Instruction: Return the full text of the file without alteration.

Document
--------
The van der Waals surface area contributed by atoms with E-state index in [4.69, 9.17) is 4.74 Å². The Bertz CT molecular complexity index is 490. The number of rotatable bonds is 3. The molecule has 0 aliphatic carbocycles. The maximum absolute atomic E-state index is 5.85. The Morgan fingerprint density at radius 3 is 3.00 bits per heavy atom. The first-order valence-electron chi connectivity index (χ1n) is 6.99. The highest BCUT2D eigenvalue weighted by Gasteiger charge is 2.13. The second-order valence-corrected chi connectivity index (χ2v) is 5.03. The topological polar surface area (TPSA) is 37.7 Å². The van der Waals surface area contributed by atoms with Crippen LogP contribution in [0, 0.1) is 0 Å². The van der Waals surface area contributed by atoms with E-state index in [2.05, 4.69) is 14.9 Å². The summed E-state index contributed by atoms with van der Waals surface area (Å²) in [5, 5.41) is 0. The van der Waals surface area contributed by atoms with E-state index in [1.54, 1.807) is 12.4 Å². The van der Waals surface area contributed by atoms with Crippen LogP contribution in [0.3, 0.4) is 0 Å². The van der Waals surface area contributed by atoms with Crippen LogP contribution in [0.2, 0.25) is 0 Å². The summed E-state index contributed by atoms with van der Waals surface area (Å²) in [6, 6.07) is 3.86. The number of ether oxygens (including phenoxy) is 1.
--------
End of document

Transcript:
The van der Waals surface area contributed by atoms with E-state index in [4.69, 9.17) is 4.74 Å². The Bertz CT molecular complexity index is 490. The number of rotatable bonds is 3. The molecule has 0 aliphatic carbocycles. The maximum absolute atomic E-state index is 5.85. The Morgan fingerprint density at radius 3 is 3.00 bits per heavy atom. The first-order valence-electron chi connectivity index (χ1n) is 6.99. The highest BCUT2D eigenvalue weighted by Gasteiger charge is 2.13. The second-order valence-corrected chi connectivity index (χ2v) is 5.03. The topological polar surface area (TPSA) is 37.7 Å². The van der Waals surface area contributed by atoms with Crippen LogP contribution in [0, 0.1) is 0 Å². The van der Waals surface area contributed by atoms with E-state index in [2.05, 4.69) is 14.9 Å². The summed E-state index contributed by atoms with van der Waals surface area (Å²) in [5, 5.41) is 0. The van der Waals surface area contributed by atoms with E-state index in [1.54, 1.807) is 12.4 Å². The van der Waals surface area contributed by atoms with Crippen LogP contribution in [0.3, 0.4) is 0 Å². The van der Waals surface area contributed by atoms with Crippen LogP contribution in [0.2, 0.25) is 0 Å². The summed E-state index contributed by atoms with van der Waals surface area (Å²) in [6, 6.07) is 3.86. The number of ether oxygens (including phenoxy) is 1.